Thursday, February 4, 2021

Honoring those who help us see

Great Blue Herons Hunting in Edmonds Marsh, Washington

I don’t remember exactly when I met Bill Anderson, but I remember where: the Edmonds marsh. That’s where most people met Bill.

Some 150 years ago, the marsh was a thriving saltwater estuary — a valuable habitat for hundreds of different species as well as a corridor for salmon to return to their spawning grounds. It’s on its way back to that point now, one of the few such environments in the greater Seattle area.

Development cut the size of the marsh nearly in half, and a tide gate had cut it off from the source of its salt. When saltwater no longer flowed freely into it, freshwater cattails took over, dramatically changing it and the type wildlife that found it useful. About 30 years ago, saltwater was allowed back in — at least for much of the year — and the marsh is slowly transforming back.

Perhaps more than anyone else, Bill was there to document that transformation. Whenever I ran into him, he had two cameras ready to go for any kind of wildlife action. One was mounted to a powerful telephoto lens on a tripod. Another was around his neck and attached to a much lighter lens — allowing him to react more quickly if he needed to.

A decade ago, he and I were frequently alone, but if anybody else showed up he quickly set photography aside to talk to them about the birds they could see here. Over time we were less alone. It became more common to share the boardwalk with a couple of other photographers and birders. The marsh is now listed as the first stop on one of the Audubon Society’s Washington state “birding trails.”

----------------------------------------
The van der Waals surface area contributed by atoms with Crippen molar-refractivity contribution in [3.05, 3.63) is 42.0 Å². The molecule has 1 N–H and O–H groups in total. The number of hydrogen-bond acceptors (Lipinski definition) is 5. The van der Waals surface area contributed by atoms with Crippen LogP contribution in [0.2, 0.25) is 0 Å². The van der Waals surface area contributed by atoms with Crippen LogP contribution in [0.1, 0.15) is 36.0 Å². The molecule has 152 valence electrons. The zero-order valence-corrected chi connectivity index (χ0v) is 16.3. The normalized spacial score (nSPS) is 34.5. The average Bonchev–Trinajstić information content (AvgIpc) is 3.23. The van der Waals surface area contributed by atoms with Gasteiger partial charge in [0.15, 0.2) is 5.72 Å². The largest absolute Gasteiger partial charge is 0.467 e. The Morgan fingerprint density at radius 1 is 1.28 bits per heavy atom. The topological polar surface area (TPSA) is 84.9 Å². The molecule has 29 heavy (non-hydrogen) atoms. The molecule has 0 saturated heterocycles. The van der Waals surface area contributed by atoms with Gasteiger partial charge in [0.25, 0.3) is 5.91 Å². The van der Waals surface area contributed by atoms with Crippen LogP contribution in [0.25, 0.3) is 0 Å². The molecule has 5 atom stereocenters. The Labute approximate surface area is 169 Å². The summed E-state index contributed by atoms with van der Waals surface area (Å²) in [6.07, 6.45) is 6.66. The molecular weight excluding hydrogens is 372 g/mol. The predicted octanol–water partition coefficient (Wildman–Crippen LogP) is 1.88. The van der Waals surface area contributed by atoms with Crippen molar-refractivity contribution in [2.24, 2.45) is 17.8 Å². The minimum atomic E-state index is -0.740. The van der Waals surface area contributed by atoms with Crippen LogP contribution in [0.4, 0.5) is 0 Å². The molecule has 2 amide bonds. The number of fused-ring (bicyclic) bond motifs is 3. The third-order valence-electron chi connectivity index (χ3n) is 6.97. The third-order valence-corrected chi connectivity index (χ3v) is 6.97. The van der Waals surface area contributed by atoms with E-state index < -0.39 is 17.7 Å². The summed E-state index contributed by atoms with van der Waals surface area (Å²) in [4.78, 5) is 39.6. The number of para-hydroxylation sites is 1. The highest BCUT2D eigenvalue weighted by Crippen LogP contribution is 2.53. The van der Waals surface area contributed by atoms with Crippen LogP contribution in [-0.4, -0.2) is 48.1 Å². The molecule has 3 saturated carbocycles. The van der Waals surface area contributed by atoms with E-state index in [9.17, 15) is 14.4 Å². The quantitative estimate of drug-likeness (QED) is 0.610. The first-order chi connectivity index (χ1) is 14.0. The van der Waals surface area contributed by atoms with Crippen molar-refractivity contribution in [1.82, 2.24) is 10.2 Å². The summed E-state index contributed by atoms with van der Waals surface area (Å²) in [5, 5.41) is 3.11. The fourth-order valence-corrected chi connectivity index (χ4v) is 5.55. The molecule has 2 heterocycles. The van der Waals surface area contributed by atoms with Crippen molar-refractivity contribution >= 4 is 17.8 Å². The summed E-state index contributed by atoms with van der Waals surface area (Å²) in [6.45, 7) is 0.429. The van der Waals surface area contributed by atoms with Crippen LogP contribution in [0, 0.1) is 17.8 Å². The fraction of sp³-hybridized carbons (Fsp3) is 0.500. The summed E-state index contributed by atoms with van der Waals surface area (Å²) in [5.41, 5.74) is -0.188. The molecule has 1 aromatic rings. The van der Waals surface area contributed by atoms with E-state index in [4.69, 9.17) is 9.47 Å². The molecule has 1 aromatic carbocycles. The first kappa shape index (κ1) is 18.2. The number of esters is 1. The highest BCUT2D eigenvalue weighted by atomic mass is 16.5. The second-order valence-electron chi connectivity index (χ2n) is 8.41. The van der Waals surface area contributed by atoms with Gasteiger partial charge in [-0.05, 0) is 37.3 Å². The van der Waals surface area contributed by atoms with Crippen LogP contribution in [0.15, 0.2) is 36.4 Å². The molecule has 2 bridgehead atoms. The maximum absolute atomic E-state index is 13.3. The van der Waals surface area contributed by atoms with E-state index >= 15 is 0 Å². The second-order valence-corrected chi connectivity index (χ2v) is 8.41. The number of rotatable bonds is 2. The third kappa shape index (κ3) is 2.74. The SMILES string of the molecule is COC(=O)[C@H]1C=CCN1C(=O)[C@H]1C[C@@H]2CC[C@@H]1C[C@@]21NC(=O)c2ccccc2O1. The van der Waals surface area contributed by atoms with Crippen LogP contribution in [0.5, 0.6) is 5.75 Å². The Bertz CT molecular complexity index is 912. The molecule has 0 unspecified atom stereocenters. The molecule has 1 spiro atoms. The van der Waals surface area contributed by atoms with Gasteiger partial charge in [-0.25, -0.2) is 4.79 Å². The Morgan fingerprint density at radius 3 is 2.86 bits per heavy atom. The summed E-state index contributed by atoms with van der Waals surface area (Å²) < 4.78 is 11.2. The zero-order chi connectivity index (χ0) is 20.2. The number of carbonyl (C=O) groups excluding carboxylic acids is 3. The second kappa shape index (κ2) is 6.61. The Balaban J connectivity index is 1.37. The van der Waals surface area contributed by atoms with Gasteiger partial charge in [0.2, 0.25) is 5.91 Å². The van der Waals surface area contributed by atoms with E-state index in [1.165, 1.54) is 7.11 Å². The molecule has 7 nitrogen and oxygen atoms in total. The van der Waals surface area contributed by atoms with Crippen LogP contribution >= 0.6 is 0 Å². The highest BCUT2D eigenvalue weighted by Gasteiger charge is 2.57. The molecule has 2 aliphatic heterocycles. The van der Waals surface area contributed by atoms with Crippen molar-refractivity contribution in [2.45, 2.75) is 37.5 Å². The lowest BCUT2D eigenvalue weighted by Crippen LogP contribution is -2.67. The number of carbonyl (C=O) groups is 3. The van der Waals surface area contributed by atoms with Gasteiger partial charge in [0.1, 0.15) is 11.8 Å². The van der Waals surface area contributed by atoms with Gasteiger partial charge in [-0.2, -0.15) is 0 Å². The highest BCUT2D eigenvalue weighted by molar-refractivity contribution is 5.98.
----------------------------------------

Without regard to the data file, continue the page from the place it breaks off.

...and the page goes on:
Bill passed away this week. Thinking of him, I was inspired to return to the marsh. I was happy to find probably a dozen other people there on a weekday afternoon. A few were taking photos. Others were looking though binoculars for birds. Some were just out for a walk.

While it may be nice to have a place to yourself, that’s not usually how special places, like the Edmonds Marsh, are saved. The effort may start with one person, but it takes many advocates. And for that, we owe people like Bill our gratitude.

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